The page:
COVID-19 Cases in Miami-Dade Schools Show Resurgence

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Katherine Blanco

After students in Miami-Dade County returned to campus for in-person classes, some schools have reported an uptick in COVID-19 cases.

Sofia Cruz, News Editor

Although Miami Dade County Public Schools have already started their return to physical classes, it cannot be said with certainty that these institutions are entirely safe. In fact, in the past few weeks of reopenings, 80 schools have already reported instances of positive cases. As some schools are being closed again and others are sending students home, these cases are creating obstacles to Florida’s reopening, leaving many to wonder if physical classes will be able to continue.

The resurgence of cases at this local level has also highlighted the national rise in cases that has begun to reoccur in the United States.

On the very week of its reopening, William Lehman Elementary School was one of the first to announce that one of their in-person students had tested positive for COVID-19. Although the school did not close, the unnamed student was sent home to recover safely and prevent any spreading of the virus.

Health Department Officials stated that they did not contract the virus from the school, but the elementary still underwent deep cleaning procedures. Unfortunately, rather than being the outlier, Lehman Elementary was just the first of many reports of cases to come district-wide.

In the following days, the United Teachers of Dade announced that Holmes Elementary, Charles D. Wyche Elementary, Poinciana Park Elementary, South Dade Tech Elementary and South Point Elementary had also confirmed positive COVID-19 cases among the student body.

None of these schools shut down, but they too went through deep cleaning processes. They also reported rumors of one of the cases involving a student being sent to physical classes while their sibling was infected with the Coronavirus and staying home.

The quickly increasing cases did not just stop there, however. New cases in schools throughout the county are being reported on a daily basis.

I can not say I did not expect this. With so many people going back all at once, there is no way to ensure the safety of students. With such a quick return, I think the county was unprepared, so of course, kids ended up getting sick.”

— sophomore Francesca Rico

By far, schools such as the Maritime and Science Technology Academy have had the most dire situations. MAST was shut down on Monday, Oct. 12 by Superintendent Carvalho after two students tested positive. Many wondered why more schools were not being closed, but MDCPS spokespeople have stated that since high schoolers move around, more contact tracing becomes more difficult, therefore they are prioritized for shutdowns while elementary schools are not.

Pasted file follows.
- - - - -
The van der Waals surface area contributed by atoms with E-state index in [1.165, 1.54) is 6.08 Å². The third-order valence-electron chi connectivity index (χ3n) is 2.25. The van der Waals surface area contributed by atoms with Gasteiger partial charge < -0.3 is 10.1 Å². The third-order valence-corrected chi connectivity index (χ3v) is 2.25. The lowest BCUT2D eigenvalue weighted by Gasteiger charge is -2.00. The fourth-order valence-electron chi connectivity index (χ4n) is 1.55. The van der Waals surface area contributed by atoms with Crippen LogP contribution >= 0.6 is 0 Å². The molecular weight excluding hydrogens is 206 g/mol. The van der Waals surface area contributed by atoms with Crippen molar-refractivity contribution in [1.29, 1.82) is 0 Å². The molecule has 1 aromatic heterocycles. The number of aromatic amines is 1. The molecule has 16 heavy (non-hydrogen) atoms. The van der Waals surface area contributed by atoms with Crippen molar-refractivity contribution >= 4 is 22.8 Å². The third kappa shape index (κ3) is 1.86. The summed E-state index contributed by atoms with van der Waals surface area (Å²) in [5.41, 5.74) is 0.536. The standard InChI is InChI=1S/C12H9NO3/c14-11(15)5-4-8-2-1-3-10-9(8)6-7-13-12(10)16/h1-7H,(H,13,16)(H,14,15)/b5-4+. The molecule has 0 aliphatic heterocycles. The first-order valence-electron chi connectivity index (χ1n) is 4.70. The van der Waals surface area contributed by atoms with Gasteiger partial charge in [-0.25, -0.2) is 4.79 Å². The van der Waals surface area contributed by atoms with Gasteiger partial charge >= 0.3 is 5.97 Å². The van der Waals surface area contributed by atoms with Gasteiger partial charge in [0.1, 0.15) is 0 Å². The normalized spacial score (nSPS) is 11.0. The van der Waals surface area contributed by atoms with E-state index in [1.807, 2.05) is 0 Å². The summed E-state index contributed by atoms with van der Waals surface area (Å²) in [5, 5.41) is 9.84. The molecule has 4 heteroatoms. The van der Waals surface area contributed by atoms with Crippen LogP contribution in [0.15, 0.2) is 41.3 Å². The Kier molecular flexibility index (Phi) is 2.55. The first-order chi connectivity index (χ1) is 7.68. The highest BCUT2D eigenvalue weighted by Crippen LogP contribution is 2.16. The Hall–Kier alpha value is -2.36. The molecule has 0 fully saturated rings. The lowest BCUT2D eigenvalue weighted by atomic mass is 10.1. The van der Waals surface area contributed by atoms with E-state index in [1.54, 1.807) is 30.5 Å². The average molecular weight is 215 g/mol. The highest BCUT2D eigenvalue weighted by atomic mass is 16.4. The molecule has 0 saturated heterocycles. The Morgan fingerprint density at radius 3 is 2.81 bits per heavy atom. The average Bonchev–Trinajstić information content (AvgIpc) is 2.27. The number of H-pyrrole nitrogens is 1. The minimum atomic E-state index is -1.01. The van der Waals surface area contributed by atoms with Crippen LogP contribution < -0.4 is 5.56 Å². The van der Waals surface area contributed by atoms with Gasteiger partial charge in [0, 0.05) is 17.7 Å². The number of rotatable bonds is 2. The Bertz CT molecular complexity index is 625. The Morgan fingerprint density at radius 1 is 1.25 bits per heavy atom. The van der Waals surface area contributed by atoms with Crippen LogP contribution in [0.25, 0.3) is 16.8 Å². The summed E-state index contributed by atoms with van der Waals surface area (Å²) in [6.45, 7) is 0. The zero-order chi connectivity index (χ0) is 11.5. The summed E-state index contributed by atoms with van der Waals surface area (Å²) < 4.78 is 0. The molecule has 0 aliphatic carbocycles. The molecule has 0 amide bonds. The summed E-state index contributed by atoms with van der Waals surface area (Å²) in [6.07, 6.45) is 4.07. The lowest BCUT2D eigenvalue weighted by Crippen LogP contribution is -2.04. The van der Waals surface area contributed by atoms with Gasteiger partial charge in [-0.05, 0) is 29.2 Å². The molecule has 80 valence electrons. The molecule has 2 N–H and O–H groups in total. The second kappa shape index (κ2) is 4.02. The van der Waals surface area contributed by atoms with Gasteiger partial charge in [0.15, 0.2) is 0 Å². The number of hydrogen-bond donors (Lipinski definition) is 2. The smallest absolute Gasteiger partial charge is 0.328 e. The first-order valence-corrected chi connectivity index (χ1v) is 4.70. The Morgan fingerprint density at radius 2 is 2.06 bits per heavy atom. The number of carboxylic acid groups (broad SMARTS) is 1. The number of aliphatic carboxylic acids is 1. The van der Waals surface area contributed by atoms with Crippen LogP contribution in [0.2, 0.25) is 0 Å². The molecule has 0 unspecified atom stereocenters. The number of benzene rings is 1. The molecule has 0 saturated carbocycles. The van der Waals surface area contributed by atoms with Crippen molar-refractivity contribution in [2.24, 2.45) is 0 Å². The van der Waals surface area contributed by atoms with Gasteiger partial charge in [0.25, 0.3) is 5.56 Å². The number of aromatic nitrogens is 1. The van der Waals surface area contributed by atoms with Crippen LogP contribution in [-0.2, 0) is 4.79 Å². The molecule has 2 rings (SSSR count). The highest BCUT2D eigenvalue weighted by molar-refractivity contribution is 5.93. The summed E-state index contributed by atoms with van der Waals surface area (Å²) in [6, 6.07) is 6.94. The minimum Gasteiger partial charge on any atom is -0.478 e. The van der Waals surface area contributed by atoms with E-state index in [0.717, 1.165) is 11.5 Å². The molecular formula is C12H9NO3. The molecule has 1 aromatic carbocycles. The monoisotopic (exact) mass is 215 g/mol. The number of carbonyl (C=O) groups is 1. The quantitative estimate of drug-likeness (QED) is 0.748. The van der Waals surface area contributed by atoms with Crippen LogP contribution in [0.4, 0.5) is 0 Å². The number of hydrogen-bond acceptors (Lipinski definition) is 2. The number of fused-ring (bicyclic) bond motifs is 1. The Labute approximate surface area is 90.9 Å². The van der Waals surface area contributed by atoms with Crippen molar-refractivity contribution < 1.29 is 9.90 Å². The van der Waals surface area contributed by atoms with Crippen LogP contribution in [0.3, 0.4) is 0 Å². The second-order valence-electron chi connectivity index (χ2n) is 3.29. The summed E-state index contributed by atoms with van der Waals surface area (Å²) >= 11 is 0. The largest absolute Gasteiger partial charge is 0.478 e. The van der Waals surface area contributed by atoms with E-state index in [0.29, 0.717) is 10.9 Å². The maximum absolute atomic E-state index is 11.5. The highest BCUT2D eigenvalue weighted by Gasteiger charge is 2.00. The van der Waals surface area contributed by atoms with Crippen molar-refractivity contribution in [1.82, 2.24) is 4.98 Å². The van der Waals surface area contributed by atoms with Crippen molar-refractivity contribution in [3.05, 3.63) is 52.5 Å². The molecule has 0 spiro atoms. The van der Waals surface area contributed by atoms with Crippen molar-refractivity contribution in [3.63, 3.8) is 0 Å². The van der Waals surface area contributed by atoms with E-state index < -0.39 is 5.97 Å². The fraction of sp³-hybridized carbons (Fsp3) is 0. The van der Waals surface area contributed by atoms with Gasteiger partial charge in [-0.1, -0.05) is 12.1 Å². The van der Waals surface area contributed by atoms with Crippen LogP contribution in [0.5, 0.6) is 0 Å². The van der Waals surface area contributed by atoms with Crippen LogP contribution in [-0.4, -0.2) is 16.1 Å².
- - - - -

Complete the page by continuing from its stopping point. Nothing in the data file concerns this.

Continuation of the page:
However, since then, Coral Park Elementary joined MAST in being closed after three students and one employee were reported as having contracted the virus. Now, Divine Savior Lutheran Academy and Mesitva of Greater Miami in Miami Beach are leading the count, each having a grand total of six cases. Miami Senior High has also worried students and staff as positive cases were confirmed there and many students were sent home to quarantine.

These rises in cases are creating new concerns for students, teachers and parents alike. They are also not unique to Miami Dade.

In Broward County, more than 45 cases have been reported solely among staff. The state of Florida is also remaining a hotspot with the second most deaths in the country after Texas, at over 12,000 fatalities.

These reports are also aligning with the large-scale trend of cases starting to increase again throughout the United States, which is still the nation with the highest case count. Scientists are reporting that a second wave of COVID-19 may already be appearing in Europe, with a current count of 7.2 million cases.

“I am concerned that Gables already has positive cases. People do not know how to properly wear masks above their nose or even at all, and do not wash their hands enough. We are all touching doors, computers, desks and phones. The hallways are way too crowded and the one-way routes do not make sense. I do not exactly feel safe but I still go in search of motivation to do well in school,” sophomore Sidney Eramil said.

These growing concerns are largely being exacerbated by the fact that returns to physical schooling will continue, as many students are requesting to be switched out of My School Online. Coral Gables Senior High currently has 600 students on campus for in-person learning. However, within the next few weeks, staggered returns will be extended as 200 more students gradually return.

The first 60 will arrive on campus on Monday, Oct. 19, the following 60 will return the next Monday, and the remaining 120 are yet to be determined as they will stay on the waiting list until proper accommodations can be made.

Once positive cases are reported, the Health Department has to confirm them before listing them on the MDCPS dashboard. This limits the number of cases actually displayed on the official website, however, the dashboard has as of yet confirmed 29 employees and 19 students as being infected with COVID-19.

This resurgence is unfortunately reflecting itself in local communities and showing clearly in schools, prompting discussions as to whether or not students should return to virtual learning entirely.